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Abstract Title:

L-malate reverses oxidative stress and antioxidative defenses in liver and heart of aged rats.

Abstract Source:

Physiol Res. 2008;57(2):261-8. Epub 2007 Feb 8. PMID: 17298203

Abstract Author(s):

J-L Wu, Q-P Wu, X-F Yang, M-K Wei, J-M Zhang, Q Huang, X-Y Zhou

Abstract:

The intracellular levels of antioxidant and free radical scavenging enzymes are gradually altered during the aging process. An age-dependent increase of oxidative stress occurring throughout the lifetime is hypothesized to be the major cause of aging. The current study examined the effects of L-malate on oxidative stress and antioxidative defenses in the liver and heart of aged rats. Sprague-Dawley male rats were randomly divided into four groups, each group consisting of 6 animals. Group Ia and Group IIa were young and aged control rats. Group Ib and Group IIb were young and aged rats treated with L-malate (210 mg/kg body weight per day). L-malate was orally administrated via intragastric canula for 30 days, then the rats were sacrificed and the liver and heart were removed to determine the oxidant production, lipid peroxidation and antioxidative defenses of young and aged rats. Dietary L-malate reduced the accumulation of reactive oxygen species (ROS) and significantly decreased the level of lipid peroxidation in the liver and heart of the aged rats. Accordingly, L-malate was found to enhance the antioxidative defense system with an increased activity of antioxidant enzymes, such as superoxide dismutase (SOD) and glutathione peroxidase (GPx) and increased glutathione (GSH) levels in the liver of aged rats, a phenomenon not observed in the heart of aged rats. Our data indicate that oxidative stress was reversed and the antioxidative defense system was strengthened by dietary supplementation with L-malate.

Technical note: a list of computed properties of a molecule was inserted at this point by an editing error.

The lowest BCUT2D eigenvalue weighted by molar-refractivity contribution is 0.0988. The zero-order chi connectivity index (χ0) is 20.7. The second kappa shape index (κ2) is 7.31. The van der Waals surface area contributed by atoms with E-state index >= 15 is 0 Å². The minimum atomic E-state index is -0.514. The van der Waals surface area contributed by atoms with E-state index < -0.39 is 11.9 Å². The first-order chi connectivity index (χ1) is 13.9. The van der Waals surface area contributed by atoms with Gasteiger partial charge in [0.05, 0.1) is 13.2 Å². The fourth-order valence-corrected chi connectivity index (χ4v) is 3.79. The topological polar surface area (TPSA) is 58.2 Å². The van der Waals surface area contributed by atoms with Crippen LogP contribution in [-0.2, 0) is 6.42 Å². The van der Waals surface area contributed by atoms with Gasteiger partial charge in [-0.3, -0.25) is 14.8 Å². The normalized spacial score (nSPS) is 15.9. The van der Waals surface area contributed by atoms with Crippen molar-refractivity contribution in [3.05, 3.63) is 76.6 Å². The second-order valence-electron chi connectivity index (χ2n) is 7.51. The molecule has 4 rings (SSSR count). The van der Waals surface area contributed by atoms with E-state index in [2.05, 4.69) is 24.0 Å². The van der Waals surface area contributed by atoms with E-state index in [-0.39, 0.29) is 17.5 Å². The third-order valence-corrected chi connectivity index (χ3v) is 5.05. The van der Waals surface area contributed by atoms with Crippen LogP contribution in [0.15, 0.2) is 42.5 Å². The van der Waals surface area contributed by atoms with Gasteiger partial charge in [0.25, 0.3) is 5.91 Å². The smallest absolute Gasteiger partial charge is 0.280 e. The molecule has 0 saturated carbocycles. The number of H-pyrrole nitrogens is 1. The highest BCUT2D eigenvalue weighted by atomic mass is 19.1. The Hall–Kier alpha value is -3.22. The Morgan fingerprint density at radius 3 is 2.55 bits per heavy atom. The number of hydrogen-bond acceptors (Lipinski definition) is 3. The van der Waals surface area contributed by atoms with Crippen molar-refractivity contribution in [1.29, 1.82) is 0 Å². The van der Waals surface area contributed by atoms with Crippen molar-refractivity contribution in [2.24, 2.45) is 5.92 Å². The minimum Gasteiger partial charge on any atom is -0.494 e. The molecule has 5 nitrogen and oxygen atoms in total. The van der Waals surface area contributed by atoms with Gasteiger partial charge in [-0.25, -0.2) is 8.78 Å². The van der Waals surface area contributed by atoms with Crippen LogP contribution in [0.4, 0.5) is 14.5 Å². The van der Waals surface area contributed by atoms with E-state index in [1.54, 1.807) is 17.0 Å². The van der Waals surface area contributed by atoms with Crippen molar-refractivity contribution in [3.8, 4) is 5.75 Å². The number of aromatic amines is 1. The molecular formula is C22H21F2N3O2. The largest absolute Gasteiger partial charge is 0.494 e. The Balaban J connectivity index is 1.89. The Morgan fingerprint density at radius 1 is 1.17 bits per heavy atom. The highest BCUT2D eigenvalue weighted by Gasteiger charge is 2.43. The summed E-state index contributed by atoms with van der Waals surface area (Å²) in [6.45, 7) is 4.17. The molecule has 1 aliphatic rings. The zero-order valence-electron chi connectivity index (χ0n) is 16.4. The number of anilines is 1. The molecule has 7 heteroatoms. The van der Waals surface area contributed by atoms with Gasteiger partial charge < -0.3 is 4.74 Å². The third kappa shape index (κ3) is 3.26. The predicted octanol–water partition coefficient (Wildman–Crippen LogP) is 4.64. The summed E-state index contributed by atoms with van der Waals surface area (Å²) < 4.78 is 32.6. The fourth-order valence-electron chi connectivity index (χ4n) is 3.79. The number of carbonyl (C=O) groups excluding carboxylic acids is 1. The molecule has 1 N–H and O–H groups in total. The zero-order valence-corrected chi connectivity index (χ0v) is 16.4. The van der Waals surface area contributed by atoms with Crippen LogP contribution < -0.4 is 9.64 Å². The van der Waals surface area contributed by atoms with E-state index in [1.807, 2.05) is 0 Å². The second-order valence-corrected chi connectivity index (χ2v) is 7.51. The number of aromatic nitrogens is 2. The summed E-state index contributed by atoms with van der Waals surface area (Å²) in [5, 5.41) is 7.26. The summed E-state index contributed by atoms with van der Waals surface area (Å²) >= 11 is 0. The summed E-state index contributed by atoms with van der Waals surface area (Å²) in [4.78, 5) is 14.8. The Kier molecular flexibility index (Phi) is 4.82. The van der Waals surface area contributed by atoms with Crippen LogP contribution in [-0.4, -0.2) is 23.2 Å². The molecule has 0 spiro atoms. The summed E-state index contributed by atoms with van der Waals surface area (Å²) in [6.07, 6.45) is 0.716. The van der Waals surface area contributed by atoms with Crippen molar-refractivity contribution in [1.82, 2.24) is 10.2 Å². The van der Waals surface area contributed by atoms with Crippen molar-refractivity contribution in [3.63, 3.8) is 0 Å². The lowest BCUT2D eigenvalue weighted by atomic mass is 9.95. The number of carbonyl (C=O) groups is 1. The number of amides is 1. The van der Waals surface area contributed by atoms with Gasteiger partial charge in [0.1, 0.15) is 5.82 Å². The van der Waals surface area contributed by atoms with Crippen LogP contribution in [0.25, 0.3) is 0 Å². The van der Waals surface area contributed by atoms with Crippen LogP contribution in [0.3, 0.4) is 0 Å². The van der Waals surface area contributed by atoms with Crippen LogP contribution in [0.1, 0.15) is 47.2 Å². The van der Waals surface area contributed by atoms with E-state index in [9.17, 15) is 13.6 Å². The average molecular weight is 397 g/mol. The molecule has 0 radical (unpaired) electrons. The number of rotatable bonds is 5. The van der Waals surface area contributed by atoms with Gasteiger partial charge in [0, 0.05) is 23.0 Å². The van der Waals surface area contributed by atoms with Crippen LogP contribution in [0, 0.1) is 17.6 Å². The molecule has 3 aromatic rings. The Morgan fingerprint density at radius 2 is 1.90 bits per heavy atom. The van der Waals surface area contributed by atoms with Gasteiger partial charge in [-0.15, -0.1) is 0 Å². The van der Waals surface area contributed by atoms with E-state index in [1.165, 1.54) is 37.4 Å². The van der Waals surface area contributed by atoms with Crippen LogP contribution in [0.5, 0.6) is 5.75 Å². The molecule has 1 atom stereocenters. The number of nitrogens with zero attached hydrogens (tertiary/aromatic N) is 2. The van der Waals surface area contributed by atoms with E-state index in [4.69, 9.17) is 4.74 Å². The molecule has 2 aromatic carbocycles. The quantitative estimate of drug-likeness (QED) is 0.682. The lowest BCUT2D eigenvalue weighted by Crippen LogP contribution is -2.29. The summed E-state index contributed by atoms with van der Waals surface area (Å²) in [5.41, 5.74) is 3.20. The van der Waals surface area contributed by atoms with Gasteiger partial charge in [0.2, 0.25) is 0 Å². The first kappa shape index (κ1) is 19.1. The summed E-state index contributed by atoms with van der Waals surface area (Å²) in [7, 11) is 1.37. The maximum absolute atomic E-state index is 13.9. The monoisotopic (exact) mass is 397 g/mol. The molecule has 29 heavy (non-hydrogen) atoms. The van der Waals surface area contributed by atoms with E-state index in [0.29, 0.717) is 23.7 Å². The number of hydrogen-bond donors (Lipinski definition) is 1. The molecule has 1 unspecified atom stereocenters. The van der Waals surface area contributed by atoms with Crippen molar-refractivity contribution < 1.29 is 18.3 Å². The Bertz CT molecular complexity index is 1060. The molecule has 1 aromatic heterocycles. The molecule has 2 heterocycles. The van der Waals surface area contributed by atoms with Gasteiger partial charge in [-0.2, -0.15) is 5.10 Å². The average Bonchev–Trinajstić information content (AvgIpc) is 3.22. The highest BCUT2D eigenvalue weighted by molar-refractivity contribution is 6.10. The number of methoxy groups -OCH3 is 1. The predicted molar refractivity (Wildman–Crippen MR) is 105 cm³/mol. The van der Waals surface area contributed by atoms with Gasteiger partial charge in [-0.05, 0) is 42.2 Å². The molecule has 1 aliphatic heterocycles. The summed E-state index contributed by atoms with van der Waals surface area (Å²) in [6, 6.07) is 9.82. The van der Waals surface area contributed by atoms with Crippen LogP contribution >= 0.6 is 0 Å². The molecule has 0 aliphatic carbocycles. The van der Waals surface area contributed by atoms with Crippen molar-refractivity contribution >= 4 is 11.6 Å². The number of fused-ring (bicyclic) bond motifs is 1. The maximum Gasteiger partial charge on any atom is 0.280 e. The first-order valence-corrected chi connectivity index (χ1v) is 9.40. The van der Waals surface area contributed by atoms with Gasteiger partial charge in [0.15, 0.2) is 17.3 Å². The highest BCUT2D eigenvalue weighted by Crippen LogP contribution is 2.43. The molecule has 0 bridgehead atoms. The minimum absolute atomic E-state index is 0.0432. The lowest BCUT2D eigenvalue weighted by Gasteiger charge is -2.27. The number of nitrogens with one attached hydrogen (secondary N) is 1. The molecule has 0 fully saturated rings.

Study Type : Animal Study
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Sayer Ji
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